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National Collaborating Centre for Mental Health (UK). Self-Harm: The Short-Term Physical and Psychological Management and Secondary Prevention of Self-Harm in Primary and Secondary Care. Leicester (UK): British Psychological Society; 2004. (NICE Clinical Guidelines, No. 16.)

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Self-Harm: The Short-Term Physical and Psychological Management and Secondary Prevention of Self-Harm in Primary and Secondary Care.

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Appendix 6Clinical questions

AMedical Topic Group

1.In patients who self-harm, has the current surveillance system improved outcomes compared with that in place 10 years ago?
2.In unconscious trauma patients where there is evidence of self-harm, does a routine paracetamol screen lead to improved outcomes compared with not screening?
3.In trauma patients who have arrived at an emergency department unconscious and for whom there is no clear explanation of their trauma, does a psychosocial assessment improve detection and outcome of self-harm?
4.In patients who self-harm by poisoning, does routine paracetamol levels estimation improve outcome compared with no routine estimation?
5.In a patient who self-harms does restricting the pack size reduce the incidence and/or severity of the non-accidental overdose?
6.In patients who self-harm does labelling, product information or verbal information influence the selection of pharmaceuticals taken as a means of self-harm?
7.In patients who self-poison does any form of gastric emptying/decontamination as opposed to no intervention influence outcome a) after 1 hour of ingestion b) between >60 minutes and < 4 hr c) greater than 4 hr.
8.What is the impact of different triage systems on outcomes?
9.In persons who self-harm by cutting, is there any evidence that a specific type of wound closure significantly influences rates of infections, scarring, etc.?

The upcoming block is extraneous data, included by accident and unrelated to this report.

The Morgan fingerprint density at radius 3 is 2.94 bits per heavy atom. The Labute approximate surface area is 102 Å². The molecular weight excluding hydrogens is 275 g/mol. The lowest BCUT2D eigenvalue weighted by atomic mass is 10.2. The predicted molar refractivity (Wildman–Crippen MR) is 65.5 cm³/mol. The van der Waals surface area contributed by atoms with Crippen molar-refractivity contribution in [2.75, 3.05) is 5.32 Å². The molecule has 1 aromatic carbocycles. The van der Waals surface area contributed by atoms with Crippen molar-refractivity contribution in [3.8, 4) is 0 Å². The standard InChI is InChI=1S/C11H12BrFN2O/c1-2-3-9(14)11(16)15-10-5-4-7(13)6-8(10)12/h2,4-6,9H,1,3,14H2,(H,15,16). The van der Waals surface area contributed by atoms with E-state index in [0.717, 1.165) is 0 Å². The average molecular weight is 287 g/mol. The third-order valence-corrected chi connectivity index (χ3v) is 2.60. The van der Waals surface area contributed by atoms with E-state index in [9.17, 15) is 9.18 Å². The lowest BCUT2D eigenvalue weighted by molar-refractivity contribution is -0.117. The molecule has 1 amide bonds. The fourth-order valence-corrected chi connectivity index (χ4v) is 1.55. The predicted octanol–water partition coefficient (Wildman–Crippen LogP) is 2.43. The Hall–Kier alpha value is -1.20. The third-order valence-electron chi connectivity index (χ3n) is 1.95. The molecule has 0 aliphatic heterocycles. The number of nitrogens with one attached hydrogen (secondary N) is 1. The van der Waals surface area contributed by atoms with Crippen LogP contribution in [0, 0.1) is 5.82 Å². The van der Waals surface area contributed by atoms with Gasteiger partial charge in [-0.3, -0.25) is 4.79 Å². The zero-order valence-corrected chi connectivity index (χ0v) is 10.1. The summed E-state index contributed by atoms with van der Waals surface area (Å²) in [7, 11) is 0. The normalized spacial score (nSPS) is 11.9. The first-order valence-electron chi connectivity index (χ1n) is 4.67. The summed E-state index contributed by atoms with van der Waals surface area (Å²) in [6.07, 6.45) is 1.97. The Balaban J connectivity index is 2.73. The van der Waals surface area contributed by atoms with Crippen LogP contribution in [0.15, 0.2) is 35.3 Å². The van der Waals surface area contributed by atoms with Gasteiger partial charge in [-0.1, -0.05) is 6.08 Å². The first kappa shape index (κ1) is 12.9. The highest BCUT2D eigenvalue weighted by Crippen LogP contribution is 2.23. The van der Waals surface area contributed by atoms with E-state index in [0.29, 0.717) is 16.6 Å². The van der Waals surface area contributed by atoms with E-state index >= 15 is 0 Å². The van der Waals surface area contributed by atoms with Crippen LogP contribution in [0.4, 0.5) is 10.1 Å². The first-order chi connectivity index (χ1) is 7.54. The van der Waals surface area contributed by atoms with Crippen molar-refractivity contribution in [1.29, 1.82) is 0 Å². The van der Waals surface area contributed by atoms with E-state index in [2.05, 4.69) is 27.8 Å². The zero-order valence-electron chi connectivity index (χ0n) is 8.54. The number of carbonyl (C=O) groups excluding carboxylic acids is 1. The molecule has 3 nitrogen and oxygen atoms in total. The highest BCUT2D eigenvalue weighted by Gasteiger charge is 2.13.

BPsychosocial Topic

1.Are there factors related to the individual (either characteristics of the individual or of the act of self-harm) that predict outcome (including suicide, non-fatal repetition, other psychosocial outcomes)? How strong are these predictors either singly or in combination and what are their positive and negative predictive power?
2.For people who have harmed themselves, or expressed intent, does formal risk assessment, compared with a non-standardised assessment, alter decision-making, change engagement or affect outcomes?
3.What proportion of people who have self-harmed and attend an emergency department leave after being triaged but before having a psychosocial assessment and what are the consequences? Are certain groups more likely to leave than others?
4.For those people who self-harm and attend an emergency department does a psychosocial assessment lead to a different outcome compared with no psychosocial assessment?
5.For any factors associated with self-harm that have an effect on outcome (see Q1)
5.1.What is the effect of applying an intervention for these factors?
5.2.Which of these factors can and should be assessed in the emergency department?
6.For people who have had a psychosocial assessment after an episode of self-harm, which specific psychosocial interventions improve outcomes compared with no treatment or treatment as usual (e.g. DBT, problem-solving, interpersonal therapy, CBT, counselling, etc.)?
7.For people who have had a psychosocial assessment after an episode of self-harm, which pharmacological interventions improve outcomes compared with no treatment or treatment as usual (e.g. antidepressants, neuroleptics, ECT, lithium, carbamazepine, etc.)?
8.For people who have had a psychosocial assessment after an episode of self-harm, which social interventions improve outcomes compared with no treatment or treatment as usual (e.g. rehousing, crisis intervention, respite, debt counselling, networking, befriending, etc.)?
9.For people who have had a psychosocial assessment after an episode of self-harm, which ‘non-statutory’ or ‘user-defined’ interventions improve outcomes compared with no treatment or treatment as usual (e.g. self-help, voluntary counselling, peer advocacy, harm minimisation, etc.)?
10.Does training of staff in the recognition, assessment and management of people who self-harm, or aimed at improving attitudes to self-harm, have an impact on outcomes, including rates of detection?
11.In services which have specialist teams to make psychosocial assessments of people who self-harm, are there better rates of detection of people who self-harm, better engagement with services and improved outcomes?
12.Are there models of GP care that improve patient outcomes and reduce the need for specialist care?

CService User Experience Topic Group

1.What is the experience of services of people who self-harm, and does this affect outcomes?
Copyright © 2004, The British Psychological Society & The Royal College of Psychiatrists.

All rights reserved. No part of this book may be reprinted or reproduced or utilised in any form or by any electronic, mechanical, or other means, now known or hereafter invented, including photocopying and recording, or in any information storage or retrieval system, without permission in writing from the publishers. Enquiries in this regard should be directed to the British Psychological Society.

Bookshelf ID: NBK56395
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